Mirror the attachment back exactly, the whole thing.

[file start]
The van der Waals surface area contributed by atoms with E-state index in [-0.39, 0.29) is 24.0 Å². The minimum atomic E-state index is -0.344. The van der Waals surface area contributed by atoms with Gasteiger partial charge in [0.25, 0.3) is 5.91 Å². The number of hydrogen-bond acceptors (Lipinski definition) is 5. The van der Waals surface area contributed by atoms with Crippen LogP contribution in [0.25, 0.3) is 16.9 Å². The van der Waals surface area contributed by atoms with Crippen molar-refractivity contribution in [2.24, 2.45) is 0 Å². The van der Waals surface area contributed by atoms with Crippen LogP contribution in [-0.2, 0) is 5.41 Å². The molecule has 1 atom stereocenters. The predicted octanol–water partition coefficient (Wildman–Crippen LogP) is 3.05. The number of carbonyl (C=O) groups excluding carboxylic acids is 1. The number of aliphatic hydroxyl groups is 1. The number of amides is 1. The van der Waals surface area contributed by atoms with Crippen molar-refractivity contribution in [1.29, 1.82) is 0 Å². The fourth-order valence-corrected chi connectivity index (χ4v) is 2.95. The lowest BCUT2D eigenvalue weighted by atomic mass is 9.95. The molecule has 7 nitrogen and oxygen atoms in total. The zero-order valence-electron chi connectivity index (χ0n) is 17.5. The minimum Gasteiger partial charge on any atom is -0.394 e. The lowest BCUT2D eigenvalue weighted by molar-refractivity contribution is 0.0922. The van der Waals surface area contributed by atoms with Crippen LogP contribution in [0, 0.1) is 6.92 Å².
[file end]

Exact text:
The van der Waals surface area contributed by atoms with E-state index in [-0.39, 0.29) is 24.0 Å². The minimum atomic E-state index is -0.344. The van der Waals surface area contributed by atoms with Gasteiger partial charge in [0.25, 0.3) is 5.91 Å². The number of hydrogen-bond acceptors (Lipinski definition) is 5. The van der Waals surface area contributed by atoms with Crippen LogP contribution in [0.25, 0.3) is 16.9 Å². The van der Waals surface area contributed by atoms with Crippen molar-refractivity contribution in [2.24, 2.45) is 0 Å². The van der Waals surface area contributed by atoms with Crippen LogP contribution in [-0.2, 0) is 5.41 Å². The molecule has 1 atom stereocenters. The predicted octanol–water partition coefficient (Wildman–Crippen LogP) is 3.05. The number of carbonyl (C=O) groups excluding carboxylic acids is 1. The number of aliphatic hydroxyl groups is 1. The number of amides is 1. The van der Waals surface area contributed by atoms with Crippen molar-refractivity contribution in [1.29, 1.82) is 0 Å². The fourth-order valence-corrected chi connectivity index (χ4v) is 2.95. The lowest BCUT2D eigenvalue weighted by atomic mass is 9.95. The molecule has 7 nitrogen and oxygen atoms in total. The zero-order valence-electron chi connectivity index (χ0n) is 17.5. The minimum Gasteiger partial charge on any atom is -0.394 e. The lowest BCUT2D eigenvalue weighted by molar-refractivity contribution is 0.0922. The van der Waals surface area contributed by atoms with Crippen LogP contribution in [0, 0.1) is 6.92 Å².